Saving bees and working for spray-free streets

The highlight of my year would have to be the success of our campaign to save bees. Bees work hard for us pollinating the crops we eat, but right now they need us to put in some effort on their behalf too. Many New Zealanders could be unwittingly using pesticides called neonicotinoids in their gardens that kill bees as well as the aphids, thrips and other pests they want to get rid of.

Neonicotinoids are present in some seed varieties as well, and because they are ‘systemic’ pesticides, they stay present in the plant as it grows, and affect the bees who pollinate them later in their life cycle. But I’m pleased to say that our campaign has brought more awareness around the use of these pesticides, and at the time of writing 3215 people have signed our petition urging the Environmental Protection Authority (EPA) to reassess the safety of neonicotinoids. We will keep asking retailers to stop selling neonictonoid sprays such as Yates Confidor and KiwiCare Plant Health Insect Hit, with the end goal of getting neonicotinoids off the shelves, and out of our environment.

Bees are also affected by the weedkiller glyphosate, another pesticide that I have been working hard to see off the shelves. Glyphosate is the active ingredient in Roundup – a very popular weedkiller that many people have in their garden sheds and use around their homes. Glyphosate has been linked to cancer and affects gut health as well as other effects to human health. It’s toxic to fish and other animals, and has even been implicated in cases of Parkinson’s disease. But our councils use it in public spaces like parks, playgrounds and street berms and verges. This not only puts council workers at risk, it’s putting our kids and animals as well as ourselves in glyphosate’s toxic path. I have been speaking at public meetings and joining with community groups who want to see alternative methods used to control weeds in our streets and parks, like hot water application, mulching, hand weeding, and non-toxic weedkillers. We’re going to launch another campaign and petition early in the New Year. I hope that you’ll join us in not only helping to save our bees, but get these toxins out of our environment for everyone’s health.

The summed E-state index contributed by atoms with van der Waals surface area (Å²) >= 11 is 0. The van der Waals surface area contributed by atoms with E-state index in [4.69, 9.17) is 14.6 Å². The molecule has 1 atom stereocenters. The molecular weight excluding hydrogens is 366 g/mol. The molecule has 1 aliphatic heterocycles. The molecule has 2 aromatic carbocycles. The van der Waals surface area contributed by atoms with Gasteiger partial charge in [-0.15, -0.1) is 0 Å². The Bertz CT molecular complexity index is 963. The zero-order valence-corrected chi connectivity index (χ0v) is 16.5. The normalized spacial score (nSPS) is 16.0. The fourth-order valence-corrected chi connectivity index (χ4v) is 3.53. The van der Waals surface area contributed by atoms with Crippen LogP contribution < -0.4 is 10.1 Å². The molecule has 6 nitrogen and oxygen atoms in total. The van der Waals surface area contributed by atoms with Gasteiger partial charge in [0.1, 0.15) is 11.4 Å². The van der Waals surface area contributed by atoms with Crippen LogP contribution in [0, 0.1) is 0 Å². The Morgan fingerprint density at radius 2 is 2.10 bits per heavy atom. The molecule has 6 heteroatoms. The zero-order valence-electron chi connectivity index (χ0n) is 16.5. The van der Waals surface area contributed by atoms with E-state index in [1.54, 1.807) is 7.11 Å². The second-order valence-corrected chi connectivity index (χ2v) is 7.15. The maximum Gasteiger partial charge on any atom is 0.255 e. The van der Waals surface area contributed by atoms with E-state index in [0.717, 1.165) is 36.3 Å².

6 Comments Posted

  1. Bees is very helpful for us, We know, that bees can not any harm to people,We need to off throw medicine to bees, so we should take step to saving bee and i also support steffan browning post.

  2. With high-frequency radio affecting both humans and bees, it’s pleasing that laws have changed in Europe to remove legal responsablity from WLAN providers. This should reduce 3G smartphone usage, by increasing WLAN availability – just a minor victory for bees, but it’s a sign we’re re-finding a positive direction.

    Another small victory is this full moon, just three days past the annual apex – a fine day for spreading positive radionics. My Christmas ritual this year was spreading an energised silica water. This will influence the elementals positively and bring the bees out with a smile in the spring. Bjchip will wander why I walked clock-wise around the farm. This does have an archetypal significance which I can’t explain – Buddhist monks know better. They also honour their holy sites by walking around clockwise.

    Thinking positively of you guys back there. Love also to your farms and bees.

  3. Our beehives have woolen insulation between a double-wooden box casing. Doubles the costs of the hive, but the savings of the overwintering pays-back in just three years (maths depends on how you feed them, etc, but imagine a BD system that puts bee-health first. By putting the bees first, seems we have more honey 🙂 German climate, but this will be more effective than current-best-practice for anyone in the south island. Our regional BD group has a bee-man-super-nerd who has dug through all the old German beekeeping archives.

  4. No pesticides at my place . Flyswatters… and let anything that flowers and attracts bees continue to grow. Neighbors do the same. We seem to have a fair few bees around the place.

    It would be good if that could continue being true for a long time.

  5. Here’s a link for intellectuals who are still struggling to visualise positive change – a beautiful new world is arriving 🙂

    Looking back, it’s obvious to see that Soviet-Communism-and-all-that was a Western Capitalist project, financed by the banking cartels. While Russia is now half free from the grip of Washington/London, China is still struggling under the capitalist thumb of Rome. Revolutionary Reconstruction is the term I’m liking – but the title of this memo is just as beautiful.

    Post Capitalism – Rise of the Collaborative Commons

    https://medium.com/basic-income/post-capitalism-rise-of-the-collaborative-commons-62b0160a7048#.x86tf05hf

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